The Importance Of Growing Your Organization Through Feedback
Sometimes we avoid receiving feedback because it can feel like inviting conflict. Conflict is a natural part of any church or organization; if you manage feedback well, then you can leave your organization in a healthier and stronger place. It can be easy for a church staff to become disconnected from the congregation, so it is crucial to always have a finger on the pulse of the church body.
Here are five suggestions on how to manage feedback well in your church.
1. Create a Culture of Ownership in Your Church
A church cannot exist without its congregation. The church needs to understand that its attendees have a stake and vested interest in the church. This is the most vital step. Make sure your people understand they have a right to have their voice heard and to give feedback where needed, and that their feedback is welcomed. This is the first step in creating a healthy culture of open communication.
"Make sure your people understand they have a right to have their voice heard and to give feedback where needed, and that their feedback is welcomed."
2. Create Clear Procedures for Formal Feedback
People should know where to give appropriate feedback. Make sure to have a point person to receive feedback, and if your church is large enough, then one person per team or department is the recommended amount. Make sure the feedback is going to the correct person that can influence a change if necessary, or at least get information to the right people. This could be a more formal process with an online form directed to the right person. Or depending on your church size and polity, a congregational meeting once or twice a year in a forum setting is also a great way to foster communication.
3. Have an Opportunity for People to Provide Informal Feedback
Unlike the previous approach that is considered formal, it is important to also have a venue where people can discuss and provide input informally. For example, a church could organize a once or twice a month informal meeting after service. You could inform your congregation that pastors will be available to chat in the coffee area after service on these dates and make the environment informal and conversational. You’re more likely to understand how things need to change after talking to the people who will be directly affected by those changes.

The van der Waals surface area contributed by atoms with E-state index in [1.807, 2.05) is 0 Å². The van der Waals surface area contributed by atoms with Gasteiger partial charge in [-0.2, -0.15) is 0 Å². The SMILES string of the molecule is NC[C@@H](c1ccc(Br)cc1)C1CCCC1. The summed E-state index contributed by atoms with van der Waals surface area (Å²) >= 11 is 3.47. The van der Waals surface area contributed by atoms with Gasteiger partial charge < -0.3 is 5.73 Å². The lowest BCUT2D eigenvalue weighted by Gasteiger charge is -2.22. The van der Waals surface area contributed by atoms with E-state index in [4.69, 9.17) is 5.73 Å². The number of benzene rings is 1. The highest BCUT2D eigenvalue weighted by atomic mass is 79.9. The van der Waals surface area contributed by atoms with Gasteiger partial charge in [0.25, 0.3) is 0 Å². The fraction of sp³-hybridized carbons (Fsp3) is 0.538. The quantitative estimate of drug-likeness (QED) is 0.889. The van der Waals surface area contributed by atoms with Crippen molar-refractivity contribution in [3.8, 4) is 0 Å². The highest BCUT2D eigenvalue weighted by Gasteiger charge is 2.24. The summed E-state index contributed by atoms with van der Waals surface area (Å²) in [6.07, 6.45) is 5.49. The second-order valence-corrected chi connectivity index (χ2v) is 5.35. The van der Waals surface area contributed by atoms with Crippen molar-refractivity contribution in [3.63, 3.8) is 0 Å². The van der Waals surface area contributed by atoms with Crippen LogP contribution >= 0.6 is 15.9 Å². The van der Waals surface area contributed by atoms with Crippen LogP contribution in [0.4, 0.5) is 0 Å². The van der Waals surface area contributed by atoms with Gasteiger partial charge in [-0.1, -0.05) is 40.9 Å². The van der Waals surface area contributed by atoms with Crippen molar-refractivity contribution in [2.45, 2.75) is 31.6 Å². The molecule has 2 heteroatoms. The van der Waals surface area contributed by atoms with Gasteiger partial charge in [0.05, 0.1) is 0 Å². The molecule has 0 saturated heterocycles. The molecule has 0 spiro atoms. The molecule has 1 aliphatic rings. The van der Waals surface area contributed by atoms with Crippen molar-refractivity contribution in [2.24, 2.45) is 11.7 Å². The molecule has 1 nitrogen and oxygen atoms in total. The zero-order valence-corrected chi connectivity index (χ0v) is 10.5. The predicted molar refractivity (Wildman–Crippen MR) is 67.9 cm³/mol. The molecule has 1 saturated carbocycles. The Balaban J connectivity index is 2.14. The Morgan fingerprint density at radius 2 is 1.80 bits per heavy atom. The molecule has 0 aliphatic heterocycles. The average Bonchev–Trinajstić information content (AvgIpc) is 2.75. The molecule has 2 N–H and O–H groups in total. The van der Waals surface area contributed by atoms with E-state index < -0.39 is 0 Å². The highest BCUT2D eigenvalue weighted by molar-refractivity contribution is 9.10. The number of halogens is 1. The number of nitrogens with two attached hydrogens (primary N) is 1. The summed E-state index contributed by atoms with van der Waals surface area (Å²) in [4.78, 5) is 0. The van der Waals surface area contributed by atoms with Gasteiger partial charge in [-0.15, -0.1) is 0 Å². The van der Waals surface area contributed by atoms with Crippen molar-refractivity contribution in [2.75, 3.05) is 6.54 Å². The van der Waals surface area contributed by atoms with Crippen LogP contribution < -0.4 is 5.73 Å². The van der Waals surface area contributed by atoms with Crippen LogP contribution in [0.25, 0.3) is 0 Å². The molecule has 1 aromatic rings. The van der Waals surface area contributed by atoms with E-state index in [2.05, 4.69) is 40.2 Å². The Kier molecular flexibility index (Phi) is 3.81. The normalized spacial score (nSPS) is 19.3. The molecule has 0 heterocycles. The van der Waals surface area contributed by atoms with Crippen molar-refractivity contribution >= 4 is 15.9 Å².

"You’re more likely to understand how things need to change after talking to the people who will be directly affected by those changes."
4. Make it Easy to Get Involved and Serve
If someone is going out of their way to give feedback, it usually means they want to be more involved and vested in the ministry of the church. If they have feedback about a particular ministry, make sure they understand how they can help and be more directly involved.
5. Have Clear Communication Guidelines for Your Staff
It’s important that all of your staff are on the same page when they respond and communicate with your congregation. Some information is public and appropriate for anyone, while other information might be reserved for staff and volunteer leaders. It’s advisable that all staff understands what questions are appropriate for them to answer freely and what information to keep private when talking to people.
These are just a few starting points when it comes to creating systems for feedback in your church. What are some feedback or communication strategies your church has implemented that have been successful?
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